Category Archives: aluminium
China Hongqiao (also known as Weiqiao) is one of the most profitable companies in China’s aluminium industry. Even when aluminium prices were in the doldrums in the first half of 2014 and most of its peers were suffering losses, Hongqiao still gained more than 2 billion RMB at that period. There are several factors leading to Hongqiao’s great success, but the core competitiveness is the conspicuously low power costs.
Hongqiao generates electricity by its captive power generators and transmits through its own grid. In contrast, most other companies who also have captive power generators must transmit the electricity through national grids or at least have the national grids as backups to prevent power outage. Our research tells us that the difference between Hongqiao and other smelting companies in Shandong Province who have captive power generators is about 0.07 RMB/Kwh. Theoretically, the difference derives from the use of their own grid.
What would happen if smelters in other provinces built up their own regional networks. If regional grids were built, members connected to those networks would only pay for fuel costs and small managing costs on a cash basis. Additional costs of transmission and backup could be saved and savings would be substantial. If we conservatively assume 0.05 RMB/Kwh could be saved in Henan Province, the savings would reach over 550 RMB per tonne aluminium on average, which drives average cash cost down by 4%. Other areas like Gansu, Qinghai, and Inner Mongolia, which are rich in smelting capacity could also benefit from such networks, and the savings could range from 3.5% to 5% based on the current cash costs.
Conclusively, regional power grids could shift China’s cash cost curve entirely down by 3%. It seems an excellent deal for smelting companies, but such regional grids are obviously challenging the monopolized electricity market. However, nothing is impossible under the “New Normal”.
The International Aluminium Institute (IAI) has published the figures for aluminium production for December and 2014.
China came in at 2.48 million tonnes, for a daily production rate of 80,000t. The monthly figure includes “unreported production” of 300,000t, which is a proxy for Hongqiao’s production, which isn’t in the official figures.
Several commentators forget to add the unreported production, and even worse, some forget that smelting is a continuous process, and spend more time talking about monthly rates instead of daily rates. December’s figure is an all-time record for China, but it’s actually slightly down on November (81kt per day.)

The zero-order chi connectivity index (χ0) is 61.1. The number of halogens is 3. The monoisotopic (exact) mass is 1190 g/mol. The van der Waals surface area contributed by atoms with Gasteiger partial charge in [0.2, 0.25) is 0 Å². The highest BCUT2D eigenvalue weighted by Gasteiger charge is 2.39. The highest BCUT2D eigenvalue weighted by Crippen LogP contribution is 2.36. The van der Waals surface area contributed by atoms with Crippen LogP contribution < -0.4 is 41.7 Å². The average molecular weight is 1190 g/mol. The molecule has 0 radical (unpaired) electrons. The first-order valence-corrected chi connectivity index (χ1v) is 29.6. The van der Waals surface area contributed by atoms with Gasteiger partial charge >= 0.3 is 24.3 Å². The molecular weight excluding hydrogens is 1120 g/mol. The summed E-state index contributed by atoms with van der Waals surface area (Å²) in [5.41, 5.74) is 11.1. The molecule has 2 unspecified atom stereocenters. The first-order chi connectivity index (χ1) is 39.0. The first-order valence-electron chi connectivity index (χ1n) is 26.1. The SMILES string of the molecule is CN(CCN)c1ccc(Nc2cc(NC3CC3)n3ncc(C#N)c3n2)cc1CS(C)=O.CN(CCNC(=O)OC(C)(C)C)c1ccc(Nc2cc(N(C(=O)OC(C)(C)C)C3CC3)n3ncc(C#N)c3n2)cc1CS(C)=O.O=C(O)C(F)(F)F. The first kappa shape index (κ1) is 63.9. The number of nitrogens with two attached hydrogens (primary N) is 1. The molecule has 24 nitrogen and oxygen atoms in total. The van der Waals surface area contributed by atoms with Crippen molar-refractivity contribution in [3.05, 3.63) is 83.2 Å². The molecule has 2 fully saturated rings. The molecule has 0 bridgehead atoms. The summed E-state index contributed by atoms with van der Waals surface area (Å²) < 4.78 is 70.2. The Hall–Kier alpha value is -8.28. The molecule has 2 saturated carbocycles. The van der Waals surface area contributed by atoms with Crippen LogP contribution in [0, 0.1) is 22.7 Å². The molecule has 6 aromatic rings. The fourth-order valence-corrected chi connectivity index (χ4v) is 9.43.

We had been saying that the final figure for China will be somewhere between 27.5 million tonnes and 27.7 million tonnes. The range comes down to Hongqiao’s production figures. Since we had them at 3.7 million tonnes, and the IAI uses a straight 300kt per month for Hongqiao, we are pretty close. According to the IAI, the final 2014 figure for China is 27.54 million tonnes.
The IAI will need to tweak its unreported figure. Hongqiao is still adding more capacity, and will soon be at 4.4 million tonnes output, or an average of 367kt per month. And we hear that Hongqiao isn’t stopping there. Their final capacity target is to grow to 8 million tonnes. Consider that the world’s leading producers – Rusal and Alcoa – both sit at about 3.7 million tonnes. Even if those two companies re-opened all their idled capacity, the best they will be able to do is match Hongqiao in 2015.
Our sources inside the China aluminium industry tell us that Chalco has formed a coalition of 13 companies in a plan to sell metal direct to the market, outside the SHFE. The coalition of companies will be offering direct metal sales in 4 regions – East, south, southwest and central China.
It’s not known at this stage how the metal pricing structure will work, but the combined capacity of the 13 companies represents about 80% of the Chinese aluminium output. The union allegedly includes companies such as Qintongxia, East Hope and Shenhuo, but we understand others such as Hongqiao and Qiya have not joined. We do not have the full list of names at present.
This is a major threat to the SHFE’s aluminium trading business. Chalco has stood outside the market for many years, offering its own pricing structure, which usually sits a few points above SHFE. But taking 80% of the metal out of play will be a blow to the SHFE.
We understand that at least 100,000 tonnes of metal is already being positioned into this new market. The market itself is barely aware of the move, as it only came to us in the last couple of days, and originally just as a rumour. We are still gathering information on the move, and will report more as we hear more.
Late update: The amount of metal being assembled for the new market is 1 million tonnes, not 100,000t. I missed a zero.
A news item did the rounds of the aluminium industry a few weeks ago that illustrates how little we as outsiders really understand how things happen in China.
The news article reported that Shandong province will “curtail approximately 9 million metric tonnes of aluminium capacity” in the coming years. It was picked up and repeated by several news organisations, showing they know more about cutting and pasting than they do about China.
Shandong province doesn’t have 9 million tonnes of capacity to curtail. Total operating capacity there is 6.3 million tonnes.
In fact, the Shandong government’s blueprint calls for the industry to limit itself to 9 million tonnes. So the real intent of the document seems to be to promote expansion, not curtailment. The government is actually calling for another 2.7 million tonnes of capacity to be added. But hang on, even that is not the full story.